Smart Cities Should Look ‘Smart’: Innovating Policy Towards More Liveable Telecommunications Infrastructure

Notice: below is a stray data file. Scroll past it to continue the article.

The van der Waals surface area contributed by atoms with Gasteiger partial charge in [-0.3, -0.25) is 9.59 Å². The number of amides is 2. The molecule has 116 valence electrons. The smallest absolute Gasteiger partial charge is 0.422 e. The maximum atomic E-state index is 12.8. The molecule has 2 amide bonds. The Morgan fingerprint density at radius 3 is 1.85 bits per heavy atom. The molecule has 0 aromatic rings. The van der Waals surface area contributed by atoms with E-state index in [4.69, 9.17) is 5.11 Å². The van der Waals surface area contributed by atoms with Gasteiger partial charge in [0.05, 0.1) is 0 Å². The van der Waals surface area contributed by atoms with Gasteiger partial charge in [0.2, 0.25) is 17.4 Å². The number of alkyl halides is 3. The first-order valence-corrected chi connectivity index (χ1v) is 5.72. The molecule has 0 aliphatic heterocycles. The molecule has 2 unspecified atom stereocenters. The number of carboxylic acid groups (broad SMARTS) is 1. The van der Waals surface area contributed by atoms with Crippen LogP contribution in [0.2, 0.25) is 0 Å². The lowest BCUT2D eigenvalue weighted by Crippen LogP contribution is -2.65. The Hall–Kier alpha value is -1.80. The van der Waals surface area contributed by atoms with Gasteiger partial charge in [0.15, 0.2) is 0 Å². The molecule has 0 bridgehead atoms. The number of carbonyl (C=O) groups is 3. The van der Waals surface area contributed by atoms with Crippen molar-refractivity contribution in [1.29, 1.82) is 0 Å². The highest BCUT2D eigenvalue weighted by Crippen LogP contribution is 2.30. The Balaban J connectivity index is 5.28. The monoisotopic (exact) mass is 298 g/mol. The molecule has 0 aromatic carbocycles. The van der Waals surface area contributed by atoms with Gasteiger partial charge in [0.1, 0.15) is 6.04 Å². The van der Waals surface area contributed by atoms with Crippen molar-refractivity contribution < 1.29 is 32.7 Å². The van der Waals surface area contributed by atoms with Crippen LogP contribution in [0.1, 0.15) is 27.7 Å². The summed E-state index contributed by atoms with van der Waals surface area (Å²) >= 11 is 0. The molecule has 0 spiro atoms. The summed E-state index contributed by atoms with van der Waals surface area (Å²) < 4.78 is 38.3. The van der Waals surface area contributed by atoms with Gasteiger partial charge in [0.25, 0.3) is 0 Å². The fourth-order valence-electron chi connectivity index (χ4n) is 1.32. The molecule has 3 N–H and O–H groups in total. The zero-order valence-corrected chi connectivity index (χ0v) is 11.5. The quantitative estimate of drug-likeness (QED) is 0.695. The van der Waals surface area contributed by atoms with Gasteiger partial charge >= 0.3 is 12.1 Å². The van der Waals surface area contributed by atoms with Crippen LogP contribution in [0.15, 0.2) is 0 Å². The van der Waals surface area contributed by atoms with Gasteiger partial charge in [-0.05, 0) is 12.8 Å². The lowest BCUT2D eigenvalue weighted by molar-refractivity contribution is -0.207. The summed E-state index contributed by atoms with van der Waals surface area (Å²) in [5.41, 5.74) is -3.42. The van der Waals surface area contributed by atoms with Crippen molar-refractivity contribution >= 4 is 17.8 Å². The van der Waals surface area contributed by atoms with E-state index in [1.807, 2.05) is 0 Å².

This Major Paper presents research on the physical execution of the Smart City, ICT infrastructure implementation and the role of urban design policy, using the City of Toronto as a case study. The research is focused primarily on telecommunications infrastructure in the City of Toronto. My research concerns the question of whether ICT infrastructure will negatively affect the urban design of cities. A qualitative methodology approach is applied in this research, including a literature review, policy review, site observations and semi-structured interviews with professionals in the fields of urban design, urban planning, infrastructure planning and city planning. This Paper presents a scholarly evolution of the Smart City paradigm, defining the physical components of the Smart City in the urban context. This is followed by a policy review of the specific urban design policies which guide ICT infrastructure in the City of Toronto. The bulk of this paper consists of a case study and research findings from site observations and semistructured interviews. Three themes from the policy review are presented, which guide the interpretation and analysis of field observations. A major finding is that, although there is consensus on the importance of urban design standards in policymaking for Smart City infrastructure, the City of Toronto has not sufficiently considered the urban design implications of ICT infrastructure.